Read More


Chicago Athlete Magazine: ELPC’s Mudd Called Chicago’s 3-Minute Idling Rule for Diesel-Powered Vehicles a Good Start, But Tougher Laws Needed

ChicagoAthleteOut of Breath? Chicago’s Air Pollution Could Be Affecting Your Training
January 5, 2017
By Hannah Magnuson

Athletes struggling to breathe in the Windy City are up against stronger forces than just the city’s infamous gusts. Air pollution triggers asthma symptoms for many Chicago runners and cyclists, whether they know it or not.

Take local runner Emily McCoy, 20. McCoy competed for two years at the NCAA Division 1 level for Loyola University’s cross country and track teams and couldn’t understand why she was having so much trouble breathing.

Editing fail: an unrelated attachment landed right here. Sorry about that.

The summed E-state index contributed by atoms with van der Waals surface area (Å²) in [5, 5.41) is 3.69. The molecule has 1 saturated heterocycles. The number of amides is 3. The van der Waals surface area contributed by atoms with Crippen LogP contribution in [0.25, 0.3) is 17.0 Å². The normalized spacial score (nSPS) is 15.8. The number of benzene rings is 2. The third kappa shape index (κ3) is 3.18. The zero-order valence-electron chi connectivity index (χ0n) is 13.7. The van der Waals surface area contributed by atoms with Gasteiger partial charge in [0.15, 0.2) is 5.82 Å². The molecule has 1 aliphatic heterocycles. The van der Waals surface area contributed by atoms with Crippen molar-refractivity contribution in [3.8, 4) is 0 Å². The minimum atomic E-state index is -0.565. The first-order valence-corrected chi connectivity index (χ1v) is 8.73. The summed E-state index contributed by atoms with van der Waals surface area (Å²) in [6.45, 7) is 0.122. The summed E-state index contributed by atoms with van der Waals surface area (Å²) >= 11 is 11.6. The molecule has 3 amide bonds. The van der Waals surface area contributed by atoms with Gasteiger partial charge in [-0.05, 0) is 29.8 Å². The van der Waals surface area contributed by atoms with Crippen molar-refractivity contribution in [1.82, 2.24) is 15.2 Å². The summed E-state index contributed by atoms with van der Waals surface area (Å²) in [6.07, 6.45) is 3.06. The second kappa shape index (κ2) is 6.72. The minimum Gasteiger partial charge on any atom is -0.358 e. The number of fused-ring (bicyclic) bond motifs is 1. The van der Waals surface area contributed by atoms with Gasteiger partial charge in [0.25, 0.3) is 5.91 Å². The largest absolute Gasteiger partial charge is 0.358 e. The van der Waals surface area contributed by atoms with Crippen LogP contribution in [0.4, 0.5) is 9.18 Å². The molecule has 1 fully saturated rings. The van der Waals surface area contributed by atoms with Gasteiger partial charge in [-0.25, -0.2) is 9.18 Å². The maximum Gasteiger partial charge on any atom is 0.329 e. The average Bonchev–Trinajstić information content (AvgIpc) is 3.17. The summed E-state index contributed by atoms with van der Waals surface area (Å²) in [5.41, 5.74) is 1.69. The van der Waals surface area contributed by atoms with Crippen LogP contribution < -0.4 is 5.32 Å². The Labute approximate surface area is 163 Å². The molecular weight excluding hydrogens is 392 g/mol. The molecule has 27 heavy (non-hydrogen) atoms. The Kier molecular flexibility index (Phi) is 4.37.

“It was so frustrating because the rest of my body would feel fine but my breathing would be getting shorter and shorter and shorter,” McCoy complained.

She reported her breathing difficulties to Loyola’s athletic trainers who encouraged her to get an asthma inhaler prescription. McCoy later visited a doctor who conducted breathing tests and determined she had both exercise-induced asthma and vocal cord dysfunction.

Before learning of her health conditions, the long-distance runner repeatedly had to cut short her running and training workouts.

McCoy’s struggle is common among many athletes throughout Chicago and beyond. Two of her teammates, Kelly Janokowicz and Cassie Bloch, also suffer from asthma.

Exercising near busy roadways, including Chicago’s Lakefront Path alongside Lake Shore Drive, exposes local runners and cyclists to hazardous pollutants from diesel-powered vehicles idling in commuting traffic. There are diesel-powered construction equipment operating at roadside building sites as well.